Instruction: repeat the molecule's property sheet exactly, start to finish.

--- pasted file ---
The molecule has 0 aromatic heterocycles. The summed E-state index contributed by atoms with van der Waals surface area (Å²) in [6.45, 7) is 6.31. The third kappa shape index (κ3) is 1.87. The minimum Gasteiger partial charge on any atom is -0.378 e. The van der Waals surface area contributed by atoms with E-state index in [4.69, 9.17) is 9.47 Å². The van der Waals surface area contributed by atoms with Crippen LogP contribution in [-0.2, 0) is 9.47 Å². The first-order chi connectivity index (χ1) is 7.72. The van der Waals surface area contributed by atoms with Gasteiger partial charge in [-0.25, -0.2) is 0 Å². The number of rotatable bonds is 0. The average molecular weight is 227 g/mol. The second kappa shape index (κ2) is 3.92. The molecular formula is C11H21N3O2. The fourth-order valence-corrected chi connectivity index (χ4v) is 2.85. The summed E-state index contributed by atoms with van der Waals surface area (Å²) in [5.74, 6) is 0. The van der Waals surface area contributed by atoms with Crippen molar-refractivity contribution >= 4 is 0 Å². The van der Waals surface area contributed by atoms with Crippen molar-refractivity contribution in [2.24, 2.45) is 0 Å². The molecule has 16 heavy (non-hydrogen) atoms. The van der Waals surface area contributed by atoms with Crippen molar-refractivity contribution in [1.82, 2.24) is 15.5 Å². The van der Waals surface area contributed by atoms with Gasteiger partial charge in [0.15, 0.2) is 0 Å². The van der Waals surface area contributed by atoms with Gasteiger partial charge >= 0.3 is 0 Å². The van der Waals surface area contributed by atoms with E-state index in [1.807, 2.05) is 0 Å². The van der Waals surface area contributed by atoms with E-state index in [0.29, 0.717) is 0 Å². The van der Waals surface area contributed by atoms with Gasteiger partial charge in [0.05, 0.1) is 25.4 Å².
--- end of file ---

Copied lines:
The molecule has 0 aromatic heterocycles. The summed E-state index contributed by atoms with van der Waals surface area (Å²) in [6.45, 7) is 6.31. The third kappa shape index (κ3) is 1.87. The minimum Gasteiger partial charge on any atom is -0.378 e. The van der Waals surface area contributed by atoms with E-state index in [4.69, 9.17) is 9.47 Å². The van der Waals surface area contributed by atoms with Crippen LogP contribution in [-0.2, 0) is 9.47 Å². The first-order chi connectivity index (χ1) is 7.72. The van der Waals surface area contributed by atoms with Gasteiger partial charge in [-0.25, -0.2) is 0 Å². The number of rotatable bonds is 0. The average molecular weight is 227 g/mol. The second kappa shape index (κ2) is 3.92. The molecular formula is C11H21N3O2. The fourth-order valence-corrected chi connectivity index (χ4v) is 2.85. The summed E-state index contributed by atoms with van der Waals surface area (Å²) in [5.74, 6) is 0. The van der Waals surface area contributed by atoms with Crippen molar-refractivity contribution >= 4 is 0 Å². The van der Waals surface area contributed by atoms with Crippen molar-refractivity contribution in [2.24, 2.45) is 0 Å². The molecule has 16 heavy (non-hydrogen) atoms. The van der Waals surface area contributed by atoms with Crippen molar-refractivity contribution in [1.82, 2.24) is 15.5 Å². The van der Waals surface area contributed by atoms with Gasteiger partial charge in [0.15, 0.2) is 0 Å². The van der Waals surface area contributed by atoms with Gasteiger partial charge >= 0.3 is 0 Å². The van der Waals surface area contributed by atoms with E-state index in [1.807, 2.05) is 0 Å². The van der Waals surface area contributed by atoms with E-state index in [0.29, 0.717) is 0 Å². The van der Waals surface area contributed by atoms with Gasteiger partial charge in [0.05, 0.1) is 25.4 Å².